Believe it or not, we're done (for the first part): the entity model is now exposed in a RESTful way. At the root URL you get an overview of the exposed entities. In the attached sample the root URL is "http://localhost:1544/WcfDataService.svc", but you may of course end up with another port number:

At the "/Employees" address you find all employees:

In your browser this list of employees may appear like this:

This means it's time to -at least temporarily- disable your rss feed reading view. Here's how to do this in IE:



To reach an individual entity, just type its primary key value in parentheses at the end of the URL, like "http://localhost:1544/WcFDataService.svc/Employees(1)":

You can navigate via the relationships between entities. This is how to reach the Person entity, connected to the first Employee. The URL is "http://localhost:1544/WcfDataService.svc/Employees(1)/Person":

Other OData URI options options can be found here, including:

  • Filtering: http://localhost:1544/WcfDataService.svc/Employees?$filter=JobTitle eq 'Chief Executive Officer'
  • Projection: http://localhost:1544/WcfDataService.svc/Employees?$select=JobTitle,Gender
  • Client side paging: http://localhost:1544/WcfDataService.svc/Employees?$skip=5&$top=2

Version 4.0 also includes support for server side paging. This gives you some control over the resources. Add the following line in the InitializeService method:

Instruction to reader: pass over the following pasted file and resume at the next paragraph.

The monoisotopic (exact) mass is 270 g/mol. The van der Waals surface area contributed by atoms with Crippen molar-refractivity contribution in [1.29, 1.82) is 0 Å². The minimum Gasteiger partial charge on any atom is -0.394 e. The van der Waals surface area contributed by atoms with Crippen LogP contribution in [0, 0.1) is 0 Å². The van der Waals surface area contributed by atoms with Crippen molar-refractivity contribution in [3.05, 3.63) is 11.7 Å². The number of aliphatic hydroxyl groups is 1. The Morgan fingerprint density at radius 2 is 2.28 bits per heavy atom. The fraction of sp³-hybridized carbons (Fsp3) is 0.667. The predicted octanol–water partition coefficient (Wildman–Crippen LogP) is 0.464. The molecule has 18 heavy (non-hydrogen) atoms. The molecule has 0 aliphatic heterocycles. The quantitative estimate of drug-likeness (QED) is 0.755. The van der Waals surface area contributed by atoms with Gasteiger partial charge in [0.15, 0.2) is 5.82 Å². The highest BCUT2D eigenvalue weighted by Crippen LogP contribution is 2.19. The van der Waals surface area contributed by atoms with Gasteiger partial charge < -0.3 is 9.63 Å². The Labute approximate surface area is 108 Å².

config.SetEntitySetPageSize("Employees", 3);

Only 3 employees will be returned now, even if the client requested all:

A Client

Enough XML for now. WCF Data Services also expose a client side model that allows you to use LINQ.

Create a new WPF application:

Add a Service Reference to the WFC Data Service:

Decorate the Window with two buttons and a listbox. It should look more or less like this:

The ListBox will display Employee entities through a data template (OK, that's XML again):



   ItemTemplate="{StaticResource EmployeeTemplate}"



Here's the template. It not only binds to Employee properties, but also to Person attributes:




        <StackPanel Orientation="Horizontal">


               Text="{Binding Path=Person.FirstName}"


               Padding="0 0 2 0"/>


               Text="{Binding Path=Person.LastName}"



        <StackPanel Orientation="Horizontal">


               Text="{Binding Path=JobTitle}"



               Text="{Binding Path=VacationHours}"


               TextAlignment="Right" />


               Text=" vacation hours taken." />




The Populate-Button fetches some Employee entities together with their related Person entity, and binds the collection to the ListBox (in version 4.0 two-way bindings are supported for WPF):

private void Populate_Click(object sender, RoutedEventArgs e)


    AdventureWorks2008Entities svc =

        new AdventureWorks2008Entities(

            new Uri("http://localhost:1544/WcfDataService.svc"));


    this.employeesListBox.ItemsSource =

        svc.Employees.Expand("Person").Where(emp => emp.BusinessEntityID < 100);


Here's the result:

The Update-Button updates the number of vacation hours of the company's CEO. It fetches the Employee, updates its VacationHours property, then tells the state manager to update the employee's state, and eventually persists the data:

private void Update_Click(object sender, RoutedEventArgs e)


    AdventureWorks2008Entities svc =

        new AdventureWorks2008Entities(

            new Uri("http://localhost:1544/WcfDataService.svc"));


    Employee employee =

        svc.Employees.Where(emp => emp.BusinessEntityID == 1).First();







If you now repopulate the listbox, you will see the increased value:

Source Code

Here's the full source code of this sample (just requires VS2010 with no extra downloads): U2UConsult.WcfDataServices.Sample.zip (96,59 kb)